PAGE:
It is apparent that “eligible for medical assistance under a State plan” refers to patients who meet the income, resource, and status qualifications specified by a particular state's Medicaid plan, whether or not they are actually receiving payment for a particular type of service or for a particular duration of coverage. A patient could be no longer entitled to Medicaid payment for inpatient hospital services because he had exhausted his coverage, but remain eligible for Medicaid payment for a host of other services, should he need them. Thus, by a plain reading of the statute, hospital days need not be paid by a particular state Medicaid plan to be counted in the Medicaid proxy for the DSH calculation.
C. For such days
Both the Secretary and the hospitals look to the parenthetical “for such days” in the Medicaid proxy to bolster their interpretation. The statute reads: “the number of the hospital's patient days for such period which consist of patients who (for such days) were eligible for medical assistance under a State plan ․” 42 U.S.C. § 1395ww(d)(5)(F)(vi)(II). The Secretary insists that “for such days” refers back to “patient days” earlier in the sentence, that it should be read “for such [patient] days” and that it should limit the Medicaid fraction to “patient days for which the Medicaid patient was eligible to have his or her [hospital] care paid for by the Medicaid program.” 51 Fed.Reg. 31460 (Sept. 3, 1986). In other words, the Secretary argues that “for such days” ties “medical assistance” to inpatient hospital care, and precludes reading “medical assistance” as referring to any of the other twenty-four services listed in § 1396d.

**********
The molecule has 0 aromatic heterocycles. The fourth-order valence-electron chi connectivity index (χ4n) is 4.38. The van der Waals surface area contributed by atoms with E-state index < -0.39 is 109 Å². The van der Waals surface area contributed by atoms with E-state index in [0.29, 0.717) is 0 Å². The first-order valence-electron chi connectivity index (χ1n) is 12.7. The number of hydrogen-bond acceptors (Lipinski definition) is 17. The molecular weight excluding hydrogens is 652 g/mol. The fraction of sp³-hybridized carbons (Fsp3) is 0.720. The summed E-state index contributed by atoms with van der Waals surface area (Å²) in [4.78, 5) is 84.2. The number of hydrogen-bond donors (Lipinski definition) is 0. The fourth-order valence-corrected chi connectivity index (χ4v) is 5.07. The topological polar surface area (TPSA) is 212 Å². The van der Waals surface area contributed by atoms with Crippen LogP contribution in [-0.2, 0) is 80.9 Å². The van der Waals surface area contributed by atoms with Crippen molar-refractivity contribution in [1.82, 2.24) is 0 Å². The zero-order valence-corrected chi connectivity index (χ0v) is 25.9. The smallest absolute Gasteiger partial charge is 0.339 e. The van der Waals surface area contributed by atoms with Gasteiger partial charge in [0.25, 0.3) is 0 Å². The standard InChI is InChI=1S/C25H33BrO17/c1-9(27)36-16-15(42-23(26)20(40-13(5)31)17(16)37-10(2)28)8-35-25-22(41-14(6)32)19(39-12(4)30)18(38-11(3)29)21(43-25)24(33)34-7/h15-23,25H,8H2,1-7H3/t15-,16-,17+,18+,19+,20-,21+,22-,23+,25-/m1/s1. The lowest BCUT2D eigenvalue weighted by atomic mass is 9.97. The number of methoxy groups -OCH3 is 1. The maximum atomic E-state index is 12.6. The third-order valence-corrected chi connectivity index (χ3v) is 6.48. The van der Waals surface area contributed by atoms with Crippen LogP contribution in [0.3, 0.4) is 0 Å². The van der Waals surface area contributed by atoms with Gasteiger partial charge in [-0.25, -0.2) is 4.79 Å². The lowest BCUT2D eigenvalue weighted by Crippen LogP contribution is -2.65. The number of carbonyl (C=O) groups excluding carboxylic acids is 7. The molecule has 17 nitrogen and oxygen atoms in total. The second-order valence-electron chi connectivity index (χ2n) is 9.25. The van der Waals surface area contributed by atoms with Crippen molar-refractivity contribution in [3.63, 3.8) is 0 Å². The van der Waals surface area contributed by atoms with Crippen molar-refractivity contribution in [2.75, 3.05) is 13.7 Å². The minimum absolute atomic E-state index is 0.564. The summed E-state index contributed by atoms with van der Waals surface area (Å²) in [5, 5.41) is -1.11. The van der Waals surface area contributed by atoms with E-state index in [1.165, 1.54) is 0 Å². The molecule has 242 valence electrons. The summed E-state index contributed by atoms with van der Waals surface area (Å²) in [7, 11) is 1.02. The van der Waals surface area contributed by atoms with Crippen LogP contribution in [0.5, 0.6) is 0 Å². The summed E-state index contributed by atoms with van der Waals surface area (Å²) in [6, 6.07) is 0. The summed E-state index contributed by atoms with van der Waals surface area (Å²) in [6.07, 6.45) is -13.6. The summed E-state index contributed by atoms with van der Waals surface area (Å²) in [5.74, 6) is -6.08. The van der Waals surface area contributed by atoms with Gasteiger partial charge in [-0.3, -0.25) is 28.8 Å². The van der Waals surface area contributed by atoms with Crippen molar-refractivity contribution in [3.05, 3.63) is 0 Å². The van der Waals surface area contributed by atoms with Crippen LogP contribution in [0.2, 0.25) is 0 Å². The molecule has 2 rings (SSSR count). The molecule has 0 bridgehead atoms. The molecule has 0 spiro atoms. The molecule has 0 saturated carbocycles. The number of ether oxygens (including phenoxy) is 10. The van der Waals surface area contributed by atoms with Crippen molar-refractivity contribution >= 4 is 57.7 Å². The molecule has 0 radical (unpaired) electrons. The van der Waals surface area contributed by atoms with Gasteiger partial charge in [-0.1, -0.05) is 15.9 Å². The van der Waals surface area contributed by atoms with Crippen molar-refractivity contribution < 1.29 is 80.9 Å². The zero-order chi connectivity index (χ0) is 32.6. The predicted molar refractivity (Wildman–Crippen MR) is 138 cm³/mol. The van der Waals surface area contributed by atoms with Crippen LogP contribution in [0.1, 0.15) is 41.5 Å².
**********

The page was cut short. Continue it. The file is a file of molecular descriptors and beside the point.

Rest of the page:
We cannot adopt the Secretary's reading of “for such days” because it runs contrary to a specific definition set forth by Congress. Section 1396d defines “medical assistance” to include twenty-five medical services. If Congress had wanted “medical assistance” to take on a completely different meaning in the context of this Medicaid proxy provision of the DSH calculation, Congress could easily have so indicated. We cannot infer from an oblique “for such days” parenthetical that Congress was superseding its own statutory definition. Our dissenting brother relies on the parenthetical to drive the interpretation of the whole provision, thereby allowing the statutory tail to wag the dog. A parenthetical is, after all, a parenthetical, and it cannot be used to overcome the operative terms of the statute.